E-Commerce To Consumers: “Hey Big Spender…Spend A Little Dime With Me”
It’s now the end of January, a month in which most of us tighten the purse strings. So why do I still have shopping on the brain?
In line with my local Covid rules, I was able to pop down to my nearest high street to pick up some Christmas gifts and festive food in the run up to the big day.
My husband decided we just didn’t have enough pigs in blankets (sigh), and with one present to collect, I broke my self-imposed exile for a single morning of high-street retailing. This trip lingers in the memory as tight new restrictions in the UK mean this was my last shopping expedition.
That morning, I’d fully expected an onslaught of frustrated festive shoppers, impatiently lining up around the corner for a masked, hand-sanitised, and (somewhat) socially-distanced rummage in their favourite stores. But give or take a short queue here and there — especially for Christmas food pick-up — it was all quieter than Santa’s workshop in the lazy days following Christmas.
Should I really have been so surprised though? Probably not, to be fair. Now I think about it, Christmas was always going to look a little different this year, and for various reasons too. Mainly though, it’s because today’s consumers are an evolved kind of creature who have adapted well to their strange, new circumstances. Forever changed (in countless ways) by the pandemic, which recently had its first birthday, the coronavirus consumer is smarter and cannier than ever before.
Pandemic consumers are more cautious too. Financially, they’re better savers, happier squirreling away their hard-earned pennies than spending it. For obvious reasons, they’re more comfortable browsing digital shelves than physical ones — without the need for any risky human contact other than the occasional 5-second interaction with an Amazon delivery guy.
But you don’t simply have to take my word for it — thanks to a lot of hard work by some of my EY colleagues as Christmas approached, the evidence is there for all to see.
The EY Future Consumer Index on behaviour and sentiment “identifies the scale, scope and stickiness of the deep pivot to online shopping.” In doing so, it looks at what consumers in five key markets value, what it takes to meet their needs, and how businesses can and should adapt in the face of Covid-19. Given that I live and work in the UK, that’s the market I’ll be focusing on in this blog — but take a look at the latest edition for info on the other markets it covers.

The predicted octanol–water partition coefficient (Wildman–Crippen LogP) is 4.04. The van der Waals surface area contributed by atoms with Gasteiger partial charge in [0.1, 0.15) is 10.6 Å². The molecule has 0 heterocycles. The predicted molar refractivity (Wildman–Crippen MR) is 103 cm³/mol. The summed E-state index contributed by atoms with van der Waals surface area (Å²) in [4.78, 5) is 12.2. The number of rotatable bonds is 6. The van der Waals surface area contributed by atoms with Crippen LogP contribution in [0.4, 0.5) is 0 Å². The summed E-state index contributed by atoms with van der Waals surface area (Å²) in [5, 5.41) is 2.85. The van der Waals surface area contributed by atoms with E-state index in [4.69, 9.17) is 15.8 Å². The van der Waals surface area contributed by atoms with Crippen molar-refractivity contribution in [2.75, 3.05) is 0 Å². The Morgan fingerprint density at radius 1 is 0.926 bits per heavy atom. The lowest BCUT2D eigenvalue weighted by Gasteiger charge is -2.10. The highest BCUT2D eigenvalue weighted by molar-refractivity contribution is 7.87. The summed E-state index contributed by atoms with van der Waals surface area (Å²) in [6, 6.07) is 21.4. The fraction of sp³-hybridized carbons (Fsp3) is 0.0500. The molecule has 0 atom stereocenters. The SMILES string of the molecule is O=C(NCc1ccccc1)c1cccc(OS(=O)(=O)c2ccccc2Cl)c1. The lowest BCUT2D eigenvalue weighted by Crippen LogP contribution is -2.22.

Published in October 2020, the fifth edition of the Future Consumer Index found the majority of UK consumers fell into one of two key categories: “struggling and worried” (36%) or “OK but adapting” (32%). The rest, however, were “hard hit but optimistic” (9%) or “unaffected and unconcerned” (23%).
In light of these figures, it makes perfect sense that UK purchasing behaviour was unusually restrained in 2020, with a new type of consumer arising from the Covid ashes. In total, 71% reported they were concerned about money, while 47% were keen to spend less on Christmas than usual.
And it doesn’t seem likely these measured attitudes will change any time soon because, according to the report, a third of UK consumers believe Covid-19 will continue to affect their lives for at least another year, while 37% feel coronavirus has permanently changed their shopping behaviour.
Now we can see December’s high-street sales figures, it’s clear that, even though the pre-Christmas lockdown reduced UK retail sales, demand didn’t completely dry up. The thing is, people wanted to spend money over the festive period — they just needed to do this from the safety of their homes, clicking and swiping through purchases instead of braving (apparently almost non-existent) crowds of Christmas shoppers.
As you might expect, the sentiment varies for different types of product — technology, beauty, food, alcohol, and so on. This depends, in part, on a consumer’s desire to inspect a product in person before purchasing. As a consumer myself, I completely get that. Some items I’ll happily buy online after reading a broad range of reviews (and ignoring the pettier complaints), and that usually works out just fine. But others I like to see and feel to assess quality or try on for size — even during a pandemic.
Maybe you’re like me in that way, or perhaps you’d rather buy everything online and simply send the duff stuff back! I’d love to know your preferences, so feel free to leave a comment below. It’ll be really interesting to read your feelings about Covid shopping. And it’ll be even more interesting to read the results of 2021’s end-of-year Future Consumer Index.
I predict kinder figures for the high street! What do you think?